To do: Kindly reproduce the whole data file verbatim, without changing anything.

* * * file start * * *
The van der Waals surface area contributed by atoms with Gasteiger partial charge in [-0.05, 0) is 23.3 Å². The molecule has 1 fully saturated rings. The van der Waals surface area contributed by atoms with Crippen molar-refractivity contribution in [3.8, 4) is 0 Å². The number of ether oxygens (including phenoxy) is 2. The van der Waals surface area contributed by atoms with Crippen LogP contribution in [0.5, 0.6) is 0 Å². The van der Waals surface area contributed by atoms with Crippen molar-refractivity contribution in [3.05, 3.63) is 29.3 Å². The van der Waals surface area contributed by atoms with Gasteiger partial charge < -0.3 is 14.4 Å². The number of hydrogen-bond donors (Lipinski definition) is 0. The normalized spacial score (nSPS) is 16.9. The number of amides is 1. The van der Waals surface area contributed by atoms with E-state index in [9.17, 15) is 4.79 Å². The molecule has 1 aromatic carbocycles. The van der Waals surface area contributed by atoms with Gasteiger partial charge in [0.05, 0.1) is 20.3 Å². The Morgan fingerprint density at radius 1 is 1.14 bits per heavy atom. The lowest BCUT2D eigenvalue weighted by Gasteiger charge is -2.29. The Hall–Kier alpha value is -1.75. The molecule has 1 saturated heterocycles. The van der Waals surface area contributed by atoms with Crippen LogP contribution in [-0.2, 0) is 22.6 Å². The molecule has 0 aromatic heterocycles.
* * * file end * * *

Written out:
The van der Waals surface area contributed by atoms with Gasteiger partial charge in [-0.05, 0) is 23.3 Å². The molecule has 1 fully saturated rings. The van der Waals surface area contributed by atoms with Crippen molar-refractivity contribution in [3.8, 4) is 0 Å². The number of ether oxygens (including phenoxy) is 2. The van der Waals surface area contributed by atoms with Crippen LogP contribution in [0.5, 0.6) is 0 Å². The van der Waals surface area contributed by atoms with Crippen molar-refractivity contribution in [3.05, 3.63) is 29.3 Å². The van der Waals surface area contributed by atoms with Gasteiger partial charge < -0.3 is 14.4 Å². The number of hydrogen-bond donors (Lipinski definition) is 0. The normalized spacial score (nSPS) is 16.9. The number of amides is 1. The van der Waals surface area contributed by atoms with E-state index in [9.17, 15) is 4.79 Å². The molecule has 1 aromatic carbocycles. The van der Waals surface area contributed by atoms with Gasteiger partial charge in [0.05, 0.1) is 20.3 Å². The Morgan fingerprint density at radius 1 is 1.14 bits per heavy atom. The lowest BCUT2D eigenvalue weighted by Gasteiger charge is -2.29. The Hall–Kier alpha value is -1.75. The molecule has 1 saturated heterocycles. The van der Waals surface area contributed by atoms with Crippen LogP contribution in [-0.2, 0) is 22.6 Å². The molecule has 0 aromatic heterocycles.